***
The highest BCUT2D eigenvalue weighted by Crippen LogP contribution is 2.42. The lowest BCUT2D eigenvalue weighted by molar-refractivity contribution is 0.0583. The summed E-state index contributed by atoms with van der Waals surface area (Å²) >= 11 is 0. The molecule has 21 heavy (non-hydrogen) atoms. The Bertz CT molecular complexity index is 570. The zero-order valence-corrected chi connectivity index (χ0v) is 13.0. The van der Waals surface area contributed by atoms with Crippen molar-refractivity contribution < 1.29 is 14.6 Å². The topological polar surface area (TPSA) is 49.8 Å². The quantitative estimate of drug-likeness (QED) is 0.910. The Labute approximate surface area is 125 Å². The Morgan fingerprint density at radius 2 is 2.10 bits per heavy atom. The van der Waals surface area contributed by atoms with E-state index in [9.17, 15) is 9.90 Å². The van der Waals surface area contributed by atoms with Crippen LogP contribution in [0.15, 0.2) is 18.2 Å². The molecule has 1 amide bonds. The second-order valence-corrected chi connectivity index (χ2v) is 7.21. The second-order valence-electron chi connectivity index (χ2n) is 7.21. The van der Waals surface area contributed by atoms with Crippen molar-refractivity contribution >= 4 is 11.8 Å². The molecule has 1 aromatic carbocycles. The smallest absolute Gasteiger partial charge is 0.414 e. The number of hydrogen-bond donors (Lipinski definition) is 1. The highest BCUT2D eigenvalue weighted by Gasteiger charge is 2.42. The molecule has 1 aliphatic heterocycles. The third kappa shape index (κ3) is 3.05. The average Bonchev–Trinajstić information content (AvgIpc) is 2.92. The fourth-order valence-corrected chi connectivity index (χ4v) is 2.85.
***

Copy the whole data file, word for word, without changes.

The highest BCUT2D eigenvalue weighted by Crippen LogP contribution is 2.42. The lowest BCUT2D eigenvalue weighted by molar-refractivity contribution is 0.0583. The summed E-state index contributed by atoms with van der Waals surface area (Å²) >= 11 is 0. The molecule has 21 heavy (non-hydrogen) atoms. The Bertz CT molecular complexity index is 570. The zero-order valence-corrected chi connectivity index (χ0v) is 13.0. The van der Waals surface area contributed by atoms with Crippen molar-refractivity contribution < 1.29 is 14.6 Å². The topological polar surface area (TPSA) is 49.8 Å². The quantitative estimate of drug-likeness (QED) is 0.910. The Labute approximate surface area is 125 Å². The Morgan fingerprint density at radius 2 is 2.10 bits per heavy atom. The van der Waals surface area contributed by atoms with E-state index in [9.17, 15) is 9.90 Å². The van der Waals surface area contributed by atoms with Crippen LogP contribution in [0.15, 0.2) is 18.2 Å². The molecule has 1 amide bonds. The second-order valence-corrected chi connectivity index (χ2v) is 7.21. The second-order valence-electron chi connectivity index (χ2n) is 7.21. The van der Waals surface area contributed by atoms with Crippen molar-refractivity contribution >= 4 is 11.8 Å². The molecule has 1 aromatic carbocycles. The smallest absolute Gasteiger partial charge is 0.414 e. The number of hydrogen-bond donors (Lipinski definition) is 1. The highest BCUT2D eigenvalue weighted by Gasteiger charge is 2.42. The molecule has 1 aliphatic heterocycles. The third kappa shape index (κ3) is 3.05. The average Bonchev–Trinajstić information content (AvgIpc) is 2.92. The fourth-order valence-corrected chi connectivity index (χ4v) is 2.85.